Artillery support from the big guns of the battleships and cruisers far off the beaches could only concentrate fire on the flanks of the beaches for fear of hitting U.S. forces. The destroyers were able to get in closer, but “We were able to get even closer and direct fire at specific targets. Of course that made us a target too. But we controlled the air and the Germans did not have a lot of heavy artillery so we were generally ok. My biggest worry was getting beached if we got too close.”
Dad’s ship turned parallel to the beach and cruised from East to West, guns and rockets blazing at targets of opportunity. “I kept thinking that we should have hit them harder and longer from the bigger ships before the landings but the weather was always a worry and the landing craft could not handle heavy seas. I don’t know. At one point we were asked to lay in rocket fire just in front of the engineers and infantry as they advanced on a large cement wall built between two huge dunes. Blowing it out of the way would require heavy charges at its base but the engineers had to get close. We didn’t have the fire power. The destroyers did but that would lay in fire too close to our own guys. I remember being relieved when I saw troops moving off the beach in narrow streams when the German fortifications were breached, but it seemed to me that there were not enough men left to really reach the objectives. We did our best, son, we did our best.”
Yeah, Dad, I am sure you did
PRESIDENT ROOSEVELT’S D-DAY PRAYERMy Fellow Americans:
Last night, when I spoke with you about the fall of Rome, I knew at that moment that troops of the United States and our Allies were crossing the Channel in another and greater operation. It has come to pass with success thus far.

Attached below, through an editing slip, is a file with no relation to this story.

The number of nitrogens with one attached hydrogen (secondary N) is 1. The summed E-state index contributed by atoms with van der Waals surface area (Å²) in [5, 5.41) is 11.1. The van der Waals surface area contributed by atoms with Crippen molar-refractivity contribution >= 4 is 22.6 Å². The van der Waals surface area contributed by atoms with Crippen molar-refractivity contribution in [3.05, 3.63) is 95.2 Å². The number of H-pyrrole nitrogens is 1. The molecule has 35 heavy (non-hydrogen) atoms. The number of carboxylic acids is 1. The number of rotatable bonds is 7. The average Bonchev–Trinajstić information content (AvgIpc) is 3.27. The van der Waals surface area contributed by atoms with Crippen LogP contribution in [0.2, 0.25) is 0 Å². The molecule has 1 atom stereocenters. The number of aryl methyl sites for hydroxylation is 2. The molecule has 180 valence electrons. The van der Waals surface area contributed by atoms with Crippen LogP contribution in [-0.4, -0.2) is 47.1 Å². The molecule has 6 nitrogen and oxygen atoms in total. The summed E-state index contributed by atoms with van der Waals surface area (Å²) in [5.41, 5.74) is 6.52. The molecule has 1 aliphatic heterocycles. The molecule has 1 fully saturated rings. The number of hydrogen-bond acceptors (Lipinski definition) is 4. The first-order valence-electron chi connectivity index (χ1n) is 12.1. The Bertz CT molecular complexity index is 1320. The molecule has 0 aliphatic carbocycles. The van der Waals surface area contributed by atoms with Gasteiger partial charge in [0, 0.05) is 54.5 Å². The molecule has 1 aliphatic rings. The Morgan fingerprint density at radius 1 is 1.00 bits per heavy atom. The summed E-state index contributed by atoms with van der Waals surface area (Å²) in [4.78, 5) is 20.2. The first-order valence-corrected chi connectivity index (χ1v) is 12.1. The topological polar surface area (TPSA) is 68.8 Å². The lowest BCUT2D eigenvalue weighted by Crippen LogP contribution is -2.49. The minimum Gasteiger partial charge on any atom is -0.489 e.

And so, in this poignant hour, I ask you to join with me in prayer:
Almighty God: Our sons, pride of our nation, this day have set upon a mighty endeavor, a struggle to preserve our Republic, our religion, and our civilization, and to set free a suffering humanity.
Lead them straight and true; give strength to their arms, stoutness to their hearts, steadfastness in their faith.
They will need Thy blessings. Their road will be long and hard. For the enemy is strong. He may hurl back our forces. Success may not come with rushing speed, but we shall return again and again; and we know that by Thy grace, and by the righteousness of our cause, our sons will triumph.
They will be sore tried, by night and by day, without rest — until the victory is won. The darkness will be rent by noise and flame. Men’s souls will be shaken with the violences of war.
For these men are lately drawn from the ways of peace. They fight not for the lust of conquest. They fight to end conquest. They fight to liberate. They fight to let justice arise, and tolerance and goodwill among all Thy people. They yearn but for the end of battle, for their return to the haven of home.
Some will never return. Embrace these, Father, and receive them, Thy heroic servants, into Thy kingdom.
And for us at home — fathers, mothers, children, wives, sisters, and brothers of brave men overseas, whose thoughts and prayers are ever with them — help us, Almighty God, to rededicate ourselves in renewed faith in Thee in this hour of great sacrifice.
Many people have urged that I call the nation into a single day of special prayer. But because the road is long and the desire is great, I ask that our people devote themselves in a continuance of prayer. As we rise to each new day, and again when each day is spent, let words of prayer be on our lips, invoking Thy help to our efforts.
Give us strength, too — strength in our daily tasks, to redouble the contributions we make in the physical and the material support of our armed forces.
And let our hearts be stout, to wait out the long travail, to bear sorrows that may come, to impart our courage unto our sons wheresoever they may be.
And, O Lord, give us faith. Give us faith in Thee; faith in our sons; faith in each other; faith in our united crusade. Let not the keeness of our spirit ever be dulled. Let not the impacts of temporary events, of temporal matters of but fleeting moment — let not these deter us in our unconquerable purpose.
With Thy blessing, we shall prevail over the unholy forces of our enemy. Help us to conquer the apostles of greed and racial arrogances. Lead us to the saving of our country, and with our sister nations into a world unity that will spell a sure peace — a peace invulnerable to the schemings of unworthy men. And a peace that will let all of men live in freedom, reaping the just rewards of their honest toil.
Thy will be done, Almighty God.
President Franklin D. Roosevelt – June 6, 1944